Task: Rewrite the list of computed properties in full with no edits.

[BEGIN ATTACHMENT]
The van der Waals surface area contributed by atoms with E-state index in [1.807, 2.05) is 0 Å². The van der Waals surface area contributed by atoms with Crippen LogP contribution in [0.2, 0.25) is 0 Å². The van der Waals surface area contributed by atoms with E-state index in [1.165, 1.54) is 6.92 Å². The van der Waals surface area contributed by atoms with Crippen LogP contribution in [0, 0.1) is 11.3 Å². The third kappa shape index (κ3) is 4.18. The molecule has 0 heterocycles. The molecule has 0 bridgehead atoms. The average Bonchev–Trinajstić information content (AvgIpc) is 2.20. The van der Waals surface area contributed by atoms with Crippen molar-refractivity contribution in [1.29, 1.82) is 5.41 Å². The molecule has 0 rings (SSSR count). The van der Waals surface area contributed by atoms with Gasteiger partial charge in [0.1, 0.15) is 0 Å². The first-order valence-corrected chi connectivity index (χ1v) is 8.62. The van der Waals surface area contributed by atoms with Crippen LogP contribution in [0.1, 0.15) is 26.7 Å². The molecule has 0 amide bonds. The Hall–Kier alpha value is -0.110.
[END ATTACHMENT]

The van der Waals surface area contributed by atoms with E-state index in [1.807, 2.05) is 0 Å². The van der Waals surface area contributed by atoms with Crippen LogP contribution in [0.2, 0.25) is 0 Å². The van der Waals surface area contributed by atoms with E-state index in [1.165, 1.54) is 6.92 Å². The van der Waals surface area contributed by atoms with Crippen LogP contribution in [0, 0.1) is 11.3 Å². The third kappa shape index (κ3) is 4.18. The molecule has 0 heterocycles. The molecule has 0 bridgehead atoms. The average Bonchev–Trinajstić information content (AvgIpc) is 2.20. The van der Waals surface area contributed by atoms with Crippen molar-refractivity contribution in [1.29, 1.82) is 5.41 Å². The molecule has 0 rings (SSSR count). The van der Waals surface area contributed by atoms with Gasteiger partial charge in [0.1, 0.15) is 0 Å². The first-order valence-corrected chi connectivity index (χ1v) is 8.62. The van der Waals surface area contributed by atoms with Crippen LogP contribution in [0.1, 0.15) is 26.7 Å². The molecule has 0 amide bonds. The Hall–Kier alpha value is -0.110.